Hurricane Dorian made landfall along North Carolina Friday, flooding homes on the state’s Outer Banks and trapping some people who live in low-lying areas.
The Associated Press reports that state officials have sent medical personnel and first responders to Ocracoke Island — reachable only by boat or air — after receiving reports that residents were forced to their attics to avoid storm surge after defying mandatory evacuation orders.
"There is significant concern about hundreds of people trapped on Ocracoke Island," Gov. Roy Cooper said. "There are rescue teams ready as soon as they can get in."
While the storm has passed, there are still significant threats that residents along the southeast coast of the United States must be wary of.
Below is a list of things you should keep in mind if you are in areas that have been hit hard by Dorian.
What to do after the storm
From FEMA, here are some tips for after the storm:
- Listen to authorities for information and special instructions.
- Be careful during clean-up. Wear protective clothing and work with someone else.
- Do not touch electrical equipment if it is wet or if you are standing in water. If it is safe to do so, turn off electricity at the main breaker or fuse box to prevent electric shock.
- Avoid wading in floodwater, which can contain dangerous debris. Underground or downed power lines can also electrically charge the water.
- Save phone calls for emergencies. Phone systems are often down or busy after a disaster. Use text messages or social media to communicate with family and friends.
- Document any property damage with photographs. Contact your insurance company for assistance.
- Remember that you may not have immediate access to your home. Emergency rescue crews, power crews and other personnel may be attending to special needs. Roads could be blocked, power lines could be down and people may be trapped and in need of assistance.
- Make sure that you have current identification. You may have to pass through identification checkpoints before being allowed access to your home/neighborhood.
- Avoid driving as roads may be blocked.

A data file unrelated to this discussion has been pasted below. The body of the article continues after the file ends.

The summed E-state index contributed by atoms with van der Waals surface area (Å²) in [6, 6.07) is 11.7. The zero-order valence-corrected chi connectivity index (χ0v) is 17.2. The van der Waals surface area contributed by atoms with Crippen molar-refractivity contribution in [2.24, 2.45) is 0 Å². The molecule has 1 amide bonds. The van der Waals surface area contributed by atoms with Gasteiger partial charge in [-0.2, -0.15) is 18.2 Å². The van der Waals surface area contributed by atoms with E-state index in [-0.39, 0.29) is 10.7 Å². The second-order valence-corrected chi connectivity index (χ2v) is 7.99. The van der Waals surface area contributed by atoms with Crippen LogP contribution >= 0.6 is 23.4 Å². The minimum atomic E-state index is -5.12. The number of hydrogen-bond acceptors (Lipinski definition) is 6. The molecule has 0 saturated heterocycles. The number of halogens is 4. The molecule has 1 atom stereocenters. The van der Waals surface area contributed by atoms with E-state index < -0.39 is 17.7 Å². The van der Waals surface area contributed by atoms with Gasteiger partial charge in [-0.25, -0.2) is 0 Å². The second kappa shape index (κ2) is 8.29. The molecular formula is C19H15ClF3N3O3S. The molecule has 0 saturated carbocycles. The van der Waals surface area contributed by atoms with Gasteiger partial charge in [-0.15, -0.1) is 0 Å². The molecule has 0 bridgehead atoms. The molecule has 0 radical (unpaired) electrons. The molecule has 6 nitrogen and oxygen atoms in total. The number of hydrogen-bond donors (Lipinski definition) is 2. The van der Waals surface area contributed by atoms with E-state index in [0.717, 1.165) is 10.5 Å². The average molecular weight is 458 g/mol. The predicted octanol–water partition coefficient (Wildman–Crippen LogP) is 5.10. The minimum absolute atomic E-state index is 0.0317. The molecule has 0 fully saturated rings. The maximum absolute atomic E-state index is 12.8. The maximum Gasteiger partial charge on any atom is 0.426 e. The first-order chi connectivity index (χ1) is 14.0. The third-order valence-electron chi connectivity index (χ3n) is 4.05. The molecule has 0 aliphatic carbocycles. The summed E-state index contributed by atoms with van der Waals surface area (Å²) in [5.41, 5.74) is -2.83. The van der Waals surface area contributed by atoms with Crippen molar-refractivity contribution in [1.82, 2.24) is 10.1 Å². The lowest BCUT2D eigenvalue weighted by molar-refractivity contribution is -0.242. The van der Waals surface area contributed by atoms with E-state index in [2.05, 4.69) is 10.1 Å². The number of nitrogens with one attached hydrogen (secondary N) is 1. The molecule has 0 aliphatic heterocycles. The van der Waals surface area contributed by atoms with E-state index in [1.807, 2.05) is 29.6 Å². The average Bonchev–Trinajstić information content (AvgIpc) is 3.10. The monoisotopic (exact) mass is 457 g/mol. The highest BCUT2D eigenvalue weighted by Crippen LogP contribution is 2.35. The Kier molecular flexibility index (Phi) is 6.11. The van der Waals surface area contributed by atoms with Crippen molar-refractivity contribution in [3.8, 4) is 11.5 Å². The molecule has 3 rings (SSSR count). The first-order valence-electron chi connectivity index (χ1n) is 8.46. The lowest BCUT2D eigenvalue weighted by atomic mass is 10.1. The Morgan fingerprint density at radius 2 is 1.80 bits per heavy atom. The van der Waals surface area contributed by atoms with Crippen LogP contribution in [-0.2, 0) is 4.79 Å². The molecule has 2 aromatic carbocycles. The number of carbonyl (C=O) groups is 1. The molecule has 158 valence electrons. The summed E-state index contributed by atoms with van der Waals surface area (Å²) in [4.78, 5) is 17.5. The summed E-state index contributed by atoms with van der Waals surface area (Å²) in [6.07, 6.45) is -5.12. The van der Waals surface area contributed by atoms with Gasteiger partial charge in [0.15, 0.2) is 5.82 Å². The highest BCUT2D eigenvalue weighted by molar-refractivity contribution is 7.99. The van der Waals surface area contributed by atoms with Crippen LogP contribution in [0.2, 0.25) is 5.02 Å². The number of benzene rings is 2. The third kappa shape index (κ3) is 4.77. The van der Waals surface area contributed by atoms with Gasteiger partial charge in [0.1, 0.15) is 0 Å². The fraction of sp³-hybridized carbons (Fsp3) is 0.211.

- Avoid sight-seeing or entering a storm ravaged area unnecessarily. You could be mistaken for a looter.
- Avoid metal fences and other metal objects near downed lines.
- DO NOT use matches in a storm ravaged area until all gas lines are checked for leaks (keep flashlights and plenty of batteries at hand).
- Avoid turning the power on at your home if there is flooding present. Have a professional conduct a thorough inspection first.
- Consider having professionals/licensed contractors inspect your home for damage and help in repairs. This includes electricians, as well as professionals to inspect gas lines, remove uprooted trees and check plumbing.
- Remember that downed or damaged trees can contain power lines that can be a hazard.
- Use a camera or camcorder to record thoroughly any damage done to your home before any repairs are attempted.
- In certain areas, the flooding rains that accompany a storm can create pest problems. Be aware of potential pest problems in your area, such as mice, rats, insects or snakes that may have "come with the storm".
- Flooding brings with it the risk of waterborne bacterial contaminations.
- You should assume that the water is not safe and use properly stored water or boil your tap water.
- If you evacuated, return home only when officials say it is safe.
- Once home, drive only if necessary and avoid flooded roads and washed-out bridges. If you must go out, watch for fallen objects in the road, downed electrical wires, and weakened walls, bridges, roads, and sidewalks that might collapse.
- Walk carefully around the outside of your home to check for loose power lines, gas leaks, and structural damage.
- Stay out of any building if you smell gas, if floodwaters remain around the building, if the building or home was damaged by fire, or if the authorities have not declared it safe.
- Carbon monoxide poisoning is one of the leading causes of death after storms in areas dealing with power outages. Never use a portable generator inside your home or garage. Review generator safety.
- Use battery-powered flashlights. Do NOT use candles. Turn on your flashlight before entering a vacated building. The battery could produce a spark that could ignite leaking gas if present.
- Taking photos of your home before a storm can speed up insurance process, experts say
- Hurricane Safety: 10 tips to stay safe when returning home after a natural disaster
- Hurricane Safety: Here's a step-by-step guide to filing an insurance claim
- Why you should never use a generator during a storm
Cox Media Group